Fifth, shadows and highlights. All aspects of applying shadows and highlights in icon design are completely identical to the aspects of the general graphic design. The only ine I would like to mention: draw everything by hand. Don't apply effects, make all shadows and highlights in a separate layer and then edit its transparency. If applying effects, you rarely can predict what the result will be. It is unfavorable when you don't control the process of creating of a composition. It is worse if you can't control it when drawing icons.
And, lastly, sixth. Tinting is the key detail of pictogram creation, which greatly results the esthetic look of the project. When the green human eye in the icon has the size of 1 pixel, increase the color saturation. For example, instead of 0, 131, 159 make 71, 195, 242. It is indifferent that the human eye never has this color; in the first case it will appear like a gray dot, and in the second one it will really be a blue eye.
Thoroughly control the picture, do not let the visual tricks to ruin your design. It is acceptable if something is not perfect from the technical point of view, but the whole image must be perfect.
As an example, I drew the pack of juice located in front of me. The picture has flat color, gradients with broken lines, shades and highlights and tints.
If I wrote about something other than miniature creation, this part wouldn't fit into an entire book, but the resolution of images ;limits fonts too.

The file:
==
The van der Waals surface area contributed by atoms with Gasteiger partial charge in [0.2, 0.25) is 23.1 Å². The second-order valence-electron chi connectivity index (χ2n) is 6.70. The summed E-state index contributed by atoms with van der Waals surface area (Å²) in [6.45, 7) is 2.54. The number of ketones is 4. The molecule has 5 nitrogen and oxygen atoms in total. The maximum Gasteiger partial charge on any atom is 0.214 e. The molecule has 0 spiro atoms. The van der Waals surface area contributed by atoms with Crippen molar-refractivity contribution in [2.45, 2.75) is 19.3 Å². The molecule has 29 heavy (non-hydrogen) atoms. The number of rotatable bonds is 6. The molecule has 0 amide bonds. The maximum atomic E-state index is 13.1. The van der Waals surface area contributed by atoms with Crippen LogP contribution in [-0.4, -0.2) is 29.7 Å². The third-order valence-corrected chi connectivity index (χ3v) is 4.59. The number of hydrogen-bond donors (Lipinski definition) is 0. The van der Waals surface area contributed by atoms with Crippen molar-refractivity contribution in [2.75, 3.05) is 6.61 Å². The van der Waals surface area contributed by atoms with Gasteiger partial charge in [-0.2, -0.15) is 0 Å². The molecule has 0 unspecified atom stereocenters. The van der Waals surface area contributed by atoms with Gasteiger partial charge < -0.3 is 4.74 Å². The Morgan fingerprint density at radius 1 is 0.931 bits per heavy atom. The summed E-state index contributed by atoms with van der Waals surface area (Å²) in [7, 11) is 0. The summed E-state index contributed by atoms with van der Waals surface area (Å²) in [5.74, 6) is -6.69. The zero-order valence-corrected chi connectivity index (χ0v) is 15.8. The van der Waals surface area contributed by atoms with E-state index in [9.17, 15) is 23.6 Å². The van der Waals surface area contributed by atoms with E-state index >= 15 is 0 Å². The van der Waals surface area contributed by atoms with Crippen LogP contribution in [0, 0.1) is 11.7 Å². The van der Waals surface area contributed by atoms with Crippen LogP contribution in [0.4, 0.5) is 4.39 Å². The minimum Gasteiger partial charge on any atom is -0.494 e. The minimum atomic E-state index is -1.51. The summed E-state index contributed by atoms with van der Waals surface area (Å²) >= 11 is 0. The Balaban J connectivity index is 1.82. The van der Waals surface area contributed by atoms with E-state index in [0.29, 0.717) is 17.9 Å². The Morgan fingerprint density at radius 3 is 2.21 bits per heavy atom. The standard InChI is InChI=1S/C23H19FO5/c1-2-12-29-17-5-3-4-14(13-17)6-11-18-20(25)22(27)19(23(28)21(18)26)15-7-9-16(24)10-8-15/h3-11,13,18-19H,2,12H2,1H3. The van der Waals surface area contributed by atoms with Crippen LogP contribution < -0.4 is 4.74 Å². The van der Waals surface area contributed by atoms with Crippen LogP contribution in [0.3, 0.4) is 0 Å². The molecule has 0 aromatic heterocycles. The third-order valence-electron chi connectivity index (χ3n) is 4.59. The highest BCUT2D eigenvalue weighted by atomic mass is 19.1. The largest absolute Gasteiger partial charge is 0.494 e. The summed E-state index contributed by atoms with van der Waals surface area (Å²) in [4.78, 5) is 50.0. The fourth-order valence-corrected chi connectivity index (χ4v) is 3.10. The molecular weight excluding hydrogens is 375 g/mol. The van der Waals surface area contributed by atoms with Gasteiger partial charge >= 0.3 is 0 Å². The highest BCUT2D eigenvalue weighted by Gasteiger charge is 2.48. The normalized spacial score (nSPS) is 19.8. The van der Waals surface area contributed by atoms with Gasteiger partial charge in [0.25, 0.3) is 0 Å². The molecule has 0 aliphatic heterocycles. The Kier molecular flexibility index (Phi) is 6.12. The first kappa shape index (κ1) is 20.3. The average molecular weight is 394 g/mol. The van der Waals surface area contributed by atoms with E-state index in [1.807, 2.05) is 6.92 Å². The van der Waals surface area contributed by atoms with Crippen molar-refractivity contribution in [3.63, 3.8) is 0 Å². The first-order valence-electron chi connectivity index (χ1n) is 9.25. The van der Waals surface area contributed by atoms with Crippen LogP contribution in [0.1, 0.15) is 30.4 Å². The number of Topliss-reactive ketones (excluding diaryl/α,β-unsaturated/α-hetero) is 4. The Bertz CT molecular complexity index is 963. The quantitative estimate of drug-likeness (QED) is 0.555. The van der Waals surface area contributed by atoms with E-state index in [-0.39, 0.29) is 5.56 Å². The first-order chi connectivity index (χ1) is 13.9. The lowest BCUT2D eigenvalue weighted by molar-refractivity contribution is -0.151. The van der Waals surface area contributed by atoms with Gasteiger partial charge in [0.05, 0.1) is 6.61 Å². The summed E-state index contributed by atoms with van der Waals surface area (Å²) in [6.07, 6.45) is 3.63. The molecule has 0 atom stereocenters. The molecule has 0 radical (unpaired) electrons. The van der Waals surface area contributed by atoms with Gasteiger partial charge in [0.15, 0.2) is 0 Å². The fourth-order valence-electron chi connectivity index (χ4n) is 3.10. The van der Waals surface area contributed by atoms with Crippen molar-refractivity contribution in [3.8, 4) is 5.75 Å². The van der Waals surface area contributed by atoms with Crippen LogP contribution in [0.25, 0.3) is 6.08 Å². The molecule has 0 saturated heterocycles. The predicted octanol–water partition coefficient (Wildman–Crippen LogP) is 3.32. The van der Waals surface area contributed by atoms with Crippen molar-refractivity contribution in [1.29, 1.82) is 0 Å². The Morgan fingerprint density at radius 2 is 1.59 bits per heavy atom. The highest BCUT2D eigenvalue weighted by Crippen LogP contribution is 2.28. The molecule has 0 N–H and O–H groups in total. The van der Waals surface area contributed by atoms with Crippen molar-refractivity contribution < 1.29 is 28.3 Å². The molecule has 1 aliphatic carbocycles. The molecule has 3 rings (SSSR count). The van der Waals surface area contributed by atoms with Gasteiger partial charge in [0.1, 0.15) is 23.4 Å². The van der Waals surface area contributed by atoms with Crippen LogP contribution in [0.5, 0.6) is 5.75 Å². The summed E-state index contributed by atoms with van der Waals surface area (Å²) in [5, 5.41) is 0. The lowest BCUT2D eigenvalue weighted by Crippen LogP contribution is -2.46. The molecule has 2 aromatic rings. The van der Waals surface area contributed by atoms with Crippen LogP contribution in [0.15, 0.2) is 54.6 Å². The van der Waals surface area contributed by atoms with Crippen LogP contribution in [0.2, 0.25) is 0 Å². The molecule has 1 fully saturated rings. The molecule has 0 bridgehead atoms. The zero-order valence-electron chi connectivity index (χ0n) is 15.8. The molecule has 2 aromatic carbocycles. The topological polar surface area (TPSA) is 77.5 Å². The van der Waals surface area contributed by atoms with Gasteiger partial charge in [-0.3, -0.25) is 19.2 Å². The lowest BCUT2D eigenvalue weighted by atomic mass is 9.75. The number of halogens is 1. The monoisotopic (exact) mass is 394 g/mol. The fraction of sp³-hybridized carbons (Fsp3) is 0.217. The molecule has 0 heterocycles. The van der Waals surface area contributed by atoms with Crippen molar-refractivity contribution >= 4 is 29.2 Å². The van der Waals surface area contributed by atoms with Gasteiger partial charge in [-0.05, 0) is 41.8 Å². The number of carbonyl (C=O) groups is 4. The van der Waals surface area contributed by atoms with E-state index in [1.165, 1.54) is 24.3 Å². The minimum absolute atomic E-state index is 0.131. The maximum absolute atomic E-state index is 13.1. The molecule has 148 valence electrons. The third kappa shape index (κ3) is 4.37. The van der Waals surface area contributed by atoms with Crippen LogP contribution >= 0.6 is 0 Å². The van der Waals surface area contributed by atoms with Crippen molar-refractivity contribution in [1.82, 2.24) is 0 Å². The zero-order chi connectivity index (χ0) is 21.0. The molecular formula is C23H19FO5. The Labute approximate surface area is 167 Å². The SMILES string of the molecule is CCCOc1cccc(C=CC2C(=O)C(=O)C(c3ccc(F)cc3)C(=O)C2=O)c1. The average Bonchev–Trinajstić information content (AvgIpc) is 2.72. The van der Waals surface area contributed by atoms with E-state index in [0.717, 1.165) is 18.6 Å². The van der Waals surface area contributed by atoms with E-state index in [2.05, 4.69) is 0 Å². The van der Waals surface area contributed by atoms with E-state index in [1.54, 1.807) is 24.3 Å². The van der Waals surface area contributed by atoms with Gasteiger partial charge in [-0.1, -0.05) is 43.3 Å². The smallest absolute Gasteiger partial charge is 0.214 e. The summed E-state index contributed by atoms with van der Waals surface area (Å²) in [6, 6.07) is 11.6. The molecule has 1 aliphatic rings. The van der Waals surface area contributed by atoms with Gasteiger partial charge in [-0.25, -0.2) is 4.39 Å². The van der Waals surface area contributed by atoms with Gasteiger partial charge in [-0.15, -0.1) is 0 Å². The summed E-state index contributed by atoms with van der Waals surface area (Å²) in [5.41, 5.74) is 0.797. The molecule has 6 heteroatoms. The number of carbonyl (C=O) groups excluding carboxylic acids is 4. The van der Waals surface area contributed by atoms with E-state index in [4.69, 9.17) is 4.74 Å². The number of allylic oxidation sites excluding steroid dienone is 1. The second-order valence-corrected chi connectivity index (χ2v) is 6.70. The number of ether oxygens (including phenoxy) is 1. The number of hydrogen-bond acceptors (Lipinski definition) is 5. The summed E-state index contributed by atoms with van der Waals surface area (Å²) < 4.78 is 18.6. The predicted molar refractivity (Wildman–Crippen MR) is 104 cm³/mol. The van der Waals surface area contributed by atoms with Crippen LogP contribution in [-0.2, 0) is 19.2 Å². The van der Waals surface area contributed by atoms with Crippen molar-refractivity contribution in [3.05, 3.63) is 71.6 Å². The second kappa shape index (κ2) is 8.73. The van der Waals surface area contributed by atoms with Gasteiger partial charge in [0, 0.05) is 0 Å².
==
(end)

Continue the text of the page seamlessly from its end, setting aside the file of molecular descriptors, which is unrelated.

The resolution of symbols is the main issue as opposed to their fineness. Almost in all cases, unless the letters are the primary part of the composition, the font size must be reduced to the greatest extent possible.
In principle, virtually any graphic company has its exclusive font with small letters. Such a font can be made in a couple of hours. You can search the web and make your own collection of very nice fonts. Primarily, I would recommend you to get the DS Pixel and Seventen 7Vedi webpage as well as the entire set of fonts from the Lakmus Lab website.
If you don't need a new font, small typesizes of Arial and Verdana will work. As a last resort, you can draw the necessary letters by hand.
There are quite a few rules there. First, characters cannot be less than 5 pixels high or less than 3 pixels wide.
Second, letters cannot use anti-aliasing. It turns the text into an incomprehensible set of pixels.
However, there are no rules without exceptions and the 5-point Arial appears perfectly readable.